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Am J Epidemiol. 1999 May 15;149(10):950-4.

Application of computer-assisted interviews to sexual behavior research.

Author information

1
Department of Medicine, Louisiana State University, New Orleans 70112, USA.

Abstract

Collection of sensitive data with the use of video-enhanced, computer-assisted, self-administered interviews (V-CASI) has the potential to reduce interview bias and improve the validity of the study. The purpose of this study was to compare responses to sensitive questions elicited by V-CASI and by face-to-face interview (FTFI) methods. Women attending a New Orleans, Louisiana, public family planning or sexually transmitted disease clinic from July 1995 to July 1996, diagnosed with a Chlamydia trachomatis infection responded to eight close-ended behavioral questions (four socially undesirable, two socially desirable, and two neutral behaviors) using both FTFI and V-CASI techniques in a randomized crossover design. Of the 280 women included, the mean age was 23 years, 95 percent were African American, and 71 percent felt comfortable using computers. While kappa scores indicated good-to-excellent agreement between interview techniques, women tended to admit to socially undesirable behaviors more often on V-CASI compared with FTFI. Thirty percent of the women gave a discrepant response between V-CASI and FTFI toward social desirability. Women who reported a socially undesirable behavior in V-CASI (i.e., more than two sex partners and infrequent condom usage) were more likely to have a discrepant response. Utilization of the same logistic regression model to predict condom use yielded different results when data from V-CASI were used compared with data from FTFI. The V-CASI technique can reduce social desirability bias and improve validity in research requiring information on sensitive sexual behaviors.

PIP:

Bias needs to be minimized when conducting survey-based research in order to produce more valid results. Reporting biases are more likely to occur when sensitive behaviors are being investigated. Research suggests that computer-assisted, self-administered interviews (CASIs) may produce more valid reports of sensitive behaviors than will the more traditional survey techniques such as face-to-face interviews (FTFIs). Findings are reported from a study conducted to compare responses to sensitive questions administered through video-enhanced CASIs (V-CASIs) and FTFIs. 280 women of mean age 23 years attending a New Orleans, Louisiana, public family planning or STD clinic from July 1995 to July 1996, diagnosed with Chlamydia trachomatis infection responded to 8 close-ended sexual behavioral questions using both survey techniques in a randomized crossover design. 95% of the women were Black and 71% felt at ease using computers. Although kappa scores indicated good-to-excellent agreement between interview techniques, the women tended to admit to socially undesirable behaviors more often upon V-CASIs than upon FTFIs. 30% of the women gave a discrepant response between V-CASI and FTFI toward social desirability. Women who reported a socially undesirable behavior in V-CASIs were more likely to have a discrepant response. Use of the same logistic regression model to predict condom use yielded different results when data from V-CASIs were used compared with data from FTFIs. Findings suggest that the V-CASI technique can reduce social desirability bias and improve validity in research requiring data on sensitive sexual behaviors.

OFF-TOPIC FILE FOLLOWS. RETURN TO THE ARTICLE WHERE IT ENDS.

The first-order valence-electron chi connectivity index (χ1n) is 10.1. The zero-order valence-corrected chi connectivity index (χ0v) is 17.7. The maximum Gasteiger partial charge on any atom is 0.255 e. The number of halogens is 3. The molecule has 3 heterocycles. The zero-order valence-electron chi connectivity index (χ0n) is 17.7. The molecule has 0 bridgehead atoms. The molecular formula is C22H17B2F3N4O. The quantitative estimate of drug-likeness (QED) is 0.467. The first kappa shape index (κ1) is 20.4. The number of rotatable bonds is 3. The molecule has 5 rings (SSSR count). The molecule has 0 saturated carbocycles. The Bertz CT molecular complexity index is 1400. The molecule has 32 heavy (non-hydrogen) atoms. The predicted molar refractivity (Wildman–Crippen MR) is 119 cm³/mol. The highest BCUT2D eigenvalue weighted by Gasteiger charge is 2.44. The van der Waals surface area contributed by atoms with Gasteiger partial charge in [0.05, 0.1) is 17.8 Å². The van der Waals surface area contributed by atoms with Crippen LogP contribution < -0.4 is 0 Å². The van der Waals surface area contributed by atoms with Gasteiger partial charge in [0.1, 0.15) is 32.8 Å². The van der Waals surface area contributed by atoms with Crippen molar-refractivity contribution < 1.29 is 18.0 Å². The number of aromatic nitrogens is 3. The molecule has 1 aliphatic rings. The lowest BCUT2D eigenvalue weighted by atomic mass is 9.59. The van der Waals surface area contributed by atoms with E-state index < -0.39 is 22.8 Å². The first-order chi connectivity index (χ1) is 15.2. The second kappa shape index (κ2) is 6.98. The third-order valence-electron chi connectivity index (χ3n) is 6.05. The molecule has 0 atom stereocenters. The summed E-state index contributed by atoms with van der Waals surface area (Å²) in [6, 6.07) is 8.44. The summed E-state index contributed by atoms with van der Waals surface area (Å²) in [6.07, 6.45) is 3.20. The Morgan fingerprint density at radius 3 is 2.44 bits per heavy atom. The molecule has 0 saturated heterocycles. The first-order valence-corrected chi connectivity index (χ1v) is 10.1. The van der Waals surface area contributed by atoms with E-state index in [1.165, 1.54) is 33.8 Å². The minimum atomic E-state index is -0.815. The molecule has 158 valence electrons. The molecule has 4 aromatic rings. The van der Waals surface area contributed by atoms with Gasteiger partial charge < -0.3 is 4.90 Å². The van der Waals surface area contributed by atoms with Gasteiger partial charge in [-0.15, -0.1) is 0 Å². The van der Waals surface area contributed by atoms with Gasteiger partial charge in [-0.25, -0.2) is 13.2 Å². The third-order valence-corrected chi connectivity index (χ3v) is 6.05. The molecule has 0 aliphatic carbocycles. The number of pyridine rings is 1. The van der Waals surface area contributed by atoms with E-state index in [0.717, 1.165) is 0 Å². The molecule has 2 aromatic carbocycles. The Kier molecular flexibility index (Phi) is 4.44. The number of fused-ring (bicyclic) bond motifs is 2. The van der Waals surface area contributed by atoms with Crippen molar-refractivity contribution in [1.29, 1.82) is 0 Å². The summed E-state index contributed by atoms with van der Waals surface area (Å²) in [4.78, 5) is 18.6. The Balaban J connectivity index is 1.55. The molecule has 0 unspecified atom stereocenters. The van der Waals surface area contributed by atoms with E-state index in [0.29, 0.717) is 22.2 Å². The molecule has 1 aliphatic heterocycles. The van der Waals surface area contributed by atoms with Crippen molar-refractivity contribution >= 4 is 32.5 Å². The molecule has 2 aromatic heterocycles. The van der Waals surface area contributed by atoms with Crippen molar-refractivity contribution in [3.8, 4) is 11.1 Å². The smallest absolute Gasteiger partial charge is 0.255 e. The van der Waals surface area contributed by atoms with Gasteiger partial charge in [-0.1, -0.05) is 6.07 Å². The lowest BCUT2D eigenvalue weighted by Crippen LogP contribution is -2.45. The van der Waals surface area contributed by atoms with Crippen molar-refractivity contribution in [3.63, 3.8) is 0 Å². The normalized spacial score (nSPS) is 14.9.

PMID:
10342804
[Indexed for MEDLINE]
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